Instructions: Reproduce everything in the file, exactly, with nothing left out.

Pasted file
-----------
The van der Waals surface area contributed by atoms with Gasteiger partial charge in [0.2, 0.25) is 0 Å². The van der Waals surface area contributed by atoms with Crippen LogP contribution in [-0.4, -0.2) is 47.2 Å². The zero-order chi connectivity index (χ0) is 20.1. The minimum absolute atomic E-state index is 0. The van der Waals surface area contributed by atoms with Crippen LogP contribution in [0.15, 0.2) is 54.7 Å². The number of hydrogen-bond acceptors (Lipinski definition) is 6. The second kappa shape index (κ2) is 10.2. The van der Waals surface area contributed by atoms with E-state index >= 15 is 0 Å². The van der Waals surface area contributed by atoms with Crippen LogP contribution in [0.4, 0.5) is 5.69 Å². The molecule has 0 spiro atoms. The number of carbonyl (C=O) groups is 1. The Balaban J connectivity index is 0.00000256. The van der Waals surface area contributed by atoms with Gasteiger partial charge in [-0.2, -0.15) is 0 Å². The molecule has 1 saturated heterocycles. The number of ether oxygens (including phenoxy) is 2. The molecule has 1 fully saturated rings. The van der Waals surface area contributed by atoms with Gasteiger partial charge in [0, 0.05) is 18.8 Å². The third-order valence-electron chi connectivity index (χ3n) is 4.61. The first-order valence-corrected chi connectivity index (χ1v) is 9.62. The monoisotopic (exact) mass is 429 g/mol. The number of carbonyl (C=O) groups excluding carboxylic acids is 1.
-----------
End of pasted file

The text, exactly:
The van der Waals surface area contributed by atoms with Gasteiger partial charge in [0.2, 0.25) is 0 Å². The van der Waals surface area contributed by atoms with Crippen LogP contribution in [-0.4, -0.2) is 47.2 Å². The zero-order chi connectivity index (χ0) is 20.1. The minimum absolute atomic E-state index is 0. The van der Waals surface area contributed by atoms with Crippen LogP contribution in [0.15, 0.2) is 54.7 Å². The number of hydrogen-bond acceptors (Lipinski definition) is 6. The second kappa shape index (κ2) is 10.2. The van der Waals surface area contributed by atoms with E-state index >= 15 is 0 Å². The van der Waals surface area contributed by atoms with Crippen LogP contribution in [0.4, 0.5) is 5.69 Å². The molecule has 0 spiro atoms. The number of carbonyl (C=O) groups is 1. The Balaban J connectivity index is 0.00000256. The van der Waals surface area contributed by atoms with Gasteiger partial charge in [-0.2, -0.15) is 0 Å². The molecule has 1 saturated heterocycles. The number of ether oxygens (including phenoxy) is 2. The molecule has 1 fully saturated rings. The van der Waals surface area contributed by atoms with Gasteiger partial charge in [0, 0.05) is 18.8 Å². The third-order valence-electron chi connectivity index (χ3n) is 4.61. The first-order valence-corrected chi connectivity index (χ1v) is 9.62. The monoisotopic (exact) mass is 429 g/mol. The number of carbonyl (C=O) groups excluding carboxylic acids is 1.